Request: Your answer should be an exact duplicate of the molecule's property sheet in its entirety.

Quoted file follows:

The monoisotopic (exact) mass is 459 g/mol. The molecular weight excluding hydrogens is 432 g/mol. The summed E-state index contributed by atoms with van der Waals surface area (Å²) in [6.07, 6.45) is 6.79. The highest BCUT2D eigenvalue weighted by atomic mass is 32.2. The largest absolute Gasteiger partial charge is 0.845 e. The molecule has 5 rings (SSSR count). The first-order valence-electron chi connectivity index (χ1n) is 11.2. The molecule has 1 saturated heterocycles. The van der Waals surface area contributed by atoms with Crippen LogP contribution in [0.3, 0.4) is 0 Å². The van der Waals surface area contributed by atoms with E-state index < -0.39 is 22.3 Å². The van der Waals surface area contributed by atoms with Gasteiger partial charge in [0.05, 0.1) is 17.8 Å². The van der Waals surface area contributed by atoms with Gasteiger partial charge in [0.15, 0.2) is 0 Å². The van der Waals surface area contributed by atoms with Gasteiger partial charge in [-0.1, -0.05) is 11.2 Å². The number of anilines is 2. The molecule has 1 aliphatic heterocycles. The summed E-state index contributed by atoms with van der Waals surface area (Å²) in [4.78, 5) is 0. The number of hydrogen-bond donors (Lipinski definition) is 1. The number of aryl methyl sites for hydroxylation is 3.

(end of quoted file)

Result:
The monoisotopic (exact) mass is 459 g/mol. The molecular weight excluding hydrogens is 432 g/mol. The summed E-state index contributed by atoms with van der Waals surface area (Å²) in [6.07, 6.45) is 6.79. The highest BCUT2D eigenvalue weighted by atomic mass is 32.2. The largest absolute Gasteiger partial charge is 0.845 e. The molecule has 5 rings (SSSR count). The first-order valence-electron chi connectivity index (χ1n) is 11.2. The molecule has 1 saturated heterocycles. The van der Waals surface area contributed by atoms with Crippen LogP contribution in [0.3, 0.4) is 0 Å². The van der Waals surface area contributed by atoms with E-state index < -0.39 is 22.3 Å². The van der Waals surface area contributed by atoms with Gasteiger partial charge in [0.05, 0.1) is 17.8 Å². The van der Waals surface area contributed by atoms with Gasteiger partial charge in [0.15, 0.2) is 0 Å². The van der Waals surface area contributed by atoms with Gasteiger partial charge in [-0.1, -0.05) is 11.2 Å². The number of anilines is 2. The molecule has 1 aliphatic heterocycles. The summed E-state index contributed by atoms with van der Waals surface area (Å²) in [4.78, 5) is 0. The number of hydrogen-bond donors (Lipinski definition) is 1. The number of aryl methyl sites for hydroxylation is 3.